The HP OfficeJet 3830 doesn’t have a closed paper tray underneath. It only has a paper feed in the rear of the printer. This is an issue because it decreases your storage capacity, leaves your paper vulnerable to dust, and increases the amount of paper jams you’ll experience.
Low paper storage
This printer’s rear feed only holds up to 60 pages of paper. This means you’ll be replacing the paper more often than you’d probably like. You’ll also need to find somewhere to store the extra paper. This is a big sticking point for this HP OfficeJet 3830 review.
I’m not a patient person, and I hate slow printers. They make my skin crawl. The HP OfficeJet 3830 is an exceptionally slow printer.
The HP OfficeJet 3830 will print up to eight pages per minute of black and just six of color. And that’s a text document. Photos will likely take at least one minute per print. That’s just too long for any decent size print job.
I don’t know how HP can justify calling a printer this slow an “OfficeJet.”
This printer has a small, basic, monochrome display. It’s boring, and less intuitive than the larger color touchscreens most printers have these days. Even older customers will find this cumbersome as touchscreens become more and more standard fare.
This printer is as barebones as it gets. Beside having a fax function, this printer doesn’t include any non-standard features.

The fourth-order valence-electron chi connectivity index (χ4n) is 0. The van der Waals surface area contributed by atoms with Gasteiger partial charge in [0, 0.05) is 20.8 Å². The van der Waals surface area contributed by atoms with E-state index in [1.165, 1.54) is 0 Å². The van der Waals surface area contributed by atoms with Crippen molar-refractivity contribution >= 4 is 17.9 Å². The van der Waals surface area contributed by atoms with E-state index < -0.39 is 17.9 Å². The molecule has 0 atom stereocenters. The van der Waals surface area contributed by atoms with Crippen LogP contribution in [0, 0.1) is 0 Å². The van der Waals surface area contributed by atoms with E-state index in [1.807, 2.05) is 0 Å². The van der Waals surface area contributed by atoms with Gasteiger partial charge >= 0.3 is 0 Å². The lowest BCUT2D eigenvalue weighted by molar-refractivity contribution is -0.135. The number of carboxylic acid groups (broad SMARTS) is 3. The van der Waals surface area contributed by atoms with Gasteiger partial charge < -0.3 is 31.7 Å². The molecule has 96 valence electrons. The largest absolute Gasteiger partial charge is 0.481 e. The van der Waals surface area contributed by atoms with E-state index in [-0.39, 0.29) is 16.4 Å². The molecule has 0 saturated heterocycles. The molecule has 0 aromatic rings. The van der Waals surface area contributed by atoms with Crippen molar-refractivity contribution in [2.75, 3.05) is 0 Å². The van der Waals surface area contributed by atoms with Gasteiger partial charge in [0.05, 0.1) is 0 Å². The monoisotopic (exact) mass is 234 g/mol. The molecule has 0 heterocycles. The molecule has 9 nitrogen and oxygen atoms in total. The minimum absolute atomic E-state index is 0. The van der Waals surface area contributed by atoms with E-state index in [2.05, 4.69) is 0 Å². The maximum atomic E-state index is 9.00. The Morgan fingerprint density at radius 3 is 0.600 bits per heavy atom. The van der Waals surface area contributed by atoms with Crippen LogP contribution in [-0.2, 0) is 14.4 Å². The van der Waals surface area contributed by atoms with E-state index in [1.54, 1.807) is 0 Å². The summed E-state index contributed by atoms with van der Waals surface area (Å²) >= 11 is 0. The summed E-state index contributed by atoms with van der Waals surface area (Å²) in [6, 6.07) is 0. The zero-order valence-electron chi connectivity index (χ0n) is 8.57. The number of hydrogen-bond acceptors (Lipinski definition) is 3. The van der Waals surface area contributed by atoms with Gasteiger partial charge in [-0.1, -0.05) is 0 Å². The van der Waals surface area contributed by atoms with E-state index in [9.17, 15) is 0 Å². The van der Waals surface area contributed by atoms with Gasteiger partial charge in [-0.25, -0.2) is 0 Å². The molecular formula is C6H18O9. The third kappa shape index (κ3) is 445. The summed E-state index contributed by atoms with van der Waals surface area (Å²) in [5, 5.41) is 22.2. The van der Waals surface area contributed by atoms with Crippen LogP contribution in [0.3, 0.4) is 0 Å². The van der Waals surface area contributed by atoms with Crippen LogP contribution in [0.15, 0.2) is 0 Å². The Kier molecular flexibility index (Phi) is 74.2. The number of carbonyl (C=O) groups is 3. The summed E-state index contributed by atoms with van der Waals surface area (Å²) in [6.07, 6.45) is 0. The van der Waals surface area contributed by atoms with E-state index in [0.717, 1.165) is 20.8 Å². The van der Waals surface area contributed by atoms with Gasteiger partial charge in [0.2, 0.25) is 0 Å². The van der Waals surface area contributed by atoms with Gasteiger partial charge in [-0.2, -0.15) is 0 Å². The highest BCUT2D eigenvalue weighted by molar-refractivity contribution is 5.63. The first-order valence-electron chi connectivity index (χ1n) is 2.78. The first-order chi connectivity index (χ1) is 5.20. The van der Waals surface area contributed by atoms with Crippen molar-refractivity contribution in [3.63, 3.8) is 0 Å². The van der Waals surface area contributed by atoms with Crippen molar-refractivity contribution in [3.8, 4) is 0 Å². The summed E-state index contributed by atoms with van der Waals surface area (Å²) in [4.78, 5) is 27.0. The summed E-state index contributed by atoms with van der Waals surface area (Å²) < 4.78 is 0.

That might not seem like a big deal to some, but no scan-to-email, no duplex printing, and no security features are pretty big letdowns for an office based printer.
That’s all the good and bad for our HP OfficeJet 3830 review. So what’s the verdict?
The Bottom Line
This HP OfficeJet 3830 review has shown that this printer is not a good option for small businesses or really any office use. It is slow, inefficient, and can’t handle any significant monthly output.
So who is this printer good for? Older people who print their Christmas letters once per year. Or college students who need a “ramen noodle option.” Customers who need something small, cheap, and easy should take a look at the HP OfficeJet 3830.
As I said above, I’d only recommend this printer for customers who need the cheapest option possible. For anyone who needs an actual OfficeJet printer, I’d recommend taking a look at something more reliable.
Check out the HP OfficeJet Pro 9015. It’s much faster and more efficient than the OfficeJet 3830. While it takes up more room on your desk, it’s built to handle heavier monthly output, and it will save you a ton of money on your ink costs.